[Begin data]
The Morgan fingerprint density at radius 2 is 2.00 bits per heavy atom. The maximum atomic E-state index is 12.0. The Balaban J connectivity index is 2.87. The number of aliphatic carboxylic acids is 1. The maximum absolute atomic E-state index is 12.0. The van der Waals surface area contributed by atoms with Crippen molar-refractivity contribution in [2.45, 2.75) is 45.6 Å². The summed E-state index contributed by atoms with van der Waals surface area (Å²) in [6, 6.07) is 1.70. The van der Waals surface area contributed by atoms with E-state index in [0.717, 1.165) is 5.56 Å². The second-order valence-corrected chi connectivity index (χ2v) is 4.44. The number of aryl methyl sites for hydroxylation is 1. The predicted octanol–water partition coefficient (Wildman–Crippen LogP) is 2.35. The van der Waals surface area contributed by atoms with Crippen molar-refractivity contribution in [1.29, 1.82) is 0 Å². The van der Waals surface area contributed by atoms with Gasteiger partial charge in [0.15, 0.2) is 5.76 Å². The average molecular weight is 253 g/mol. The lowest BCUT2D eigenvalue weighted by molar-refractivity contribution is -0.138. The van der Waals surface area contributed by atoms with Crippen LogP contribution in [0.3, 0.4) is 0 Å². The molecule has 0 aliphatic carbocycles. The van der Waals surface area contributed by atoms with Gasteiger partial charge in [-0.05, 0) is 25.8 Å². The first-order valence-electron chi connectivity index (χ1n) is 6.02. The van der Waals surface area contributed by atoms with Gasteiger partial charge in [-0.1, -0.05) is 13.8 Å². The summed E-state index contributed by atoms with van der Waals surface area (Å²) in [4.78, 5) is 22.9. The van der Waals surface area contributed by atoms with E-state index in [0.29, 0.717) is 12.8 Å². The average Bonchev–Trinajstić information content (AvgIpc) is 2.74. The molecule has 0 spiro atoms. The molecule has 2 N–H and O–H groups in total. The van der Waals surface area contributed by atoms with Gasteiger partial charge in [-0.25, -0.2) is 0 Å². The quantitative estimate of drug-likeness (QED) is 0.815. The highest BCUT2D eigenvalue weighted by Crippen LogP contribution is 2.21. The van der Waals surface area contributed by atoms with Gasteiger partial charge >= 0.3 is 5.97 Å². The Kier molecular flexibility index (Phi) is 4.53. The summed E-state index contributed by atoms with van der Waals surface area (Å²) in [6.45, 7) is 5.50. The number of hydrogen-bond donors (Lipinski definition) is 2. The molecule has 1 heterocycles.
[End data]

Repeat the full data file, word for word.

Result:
The Morgan fingerprint density at radius 2 is 2.00 bits per heavy atom. The maximum atomic E-state index is 12.0. The Balaban J connectivity index is 2.87. The number of aliphatic carboxylic acids is 1. The maximum absolute atomic E-state index is 12.0. The van der Waals surface area contributed by atoms with Crippen molar-refractivity contribution in [2.45, 2.75) is 45.6 Å². The summed E-state index contributed by atoms with van der Waals surface area (Å²) in [6, 6.07) is 1.70. The van der Waals surface area contributed by atoms with E-state index in [0.717, 1.165) is 5.56 Å². The second-order valence-corrected chi connectivity index (χ2v) is 4.44. The number of aryl methyl sites for hydroxylation is 1. The predicted octanol–water partition coefficient (Wildman–Crippen LogP) is 2.35. The van der Waals surface area contributed by atoms with Crippen molar-refractivity contribution in [1.29, 1.82) is 0 Å². The van der Waals surface area contributed by atoms with Gasteiger partial charge in [0.15, 0.2) is 5.76 Å². The average molecular weight is 253 g/mol. The lowest BCUT2D eigenvalue weighted by molar-refractivity contribution is -0.138. The van der Waals surface area contributed by atoms with Crippen LogP contribution in [0.3, 0.4) is 0 Å². The molecule has 0 aliphatic carbocycles. The van der Waals surface area contributed by atoms with Gasteiger partial charge in [-0.05, 0) is 25.8 Å². The first-order valence-electron chi connectivity index (χ1n) is 6.02. The van der Waals surface area contributed by atoms with Gasteiger partial charge in [-0.1, -0.05) is 13.8 Å². The summed E-state index contributed by atoms with van der Waals surface area (Å²) in [4.78, 5) is 22.9. The van der Waals surface area contributed by atoms with E-state index in [0.29, 0.717) is 12.8 Å². The average Bonchev–Trinajstić information content (AvgIpc) is 2.74. The molecule has 0 spiro atoms. The molecule has 2 N–H and O–H groups in total. The van der Waals surface area contributed by atoms with Gasteiger partial charge in [-0.25, -0.2) is 0 Å². The quantitative estimate of drug-likeness (QED) is 0.815. The highest BCUT2D eigenvalue weighted by Crippen LogP contribution is 2.21. The van der Waals surface area contributed by atoms with Gasteiger partial charge >= 0.3 is 5.97 Å². The Kier molecular flexibility index (Phi) is 4.53. The summed E-state index contributed by atoms with van der Waals surface area (Å²) in [6.45, 7) is 5.50. The number of hydrogen-bond donors (Lipinski definition) is 2. The molecule has 1 heterocycles.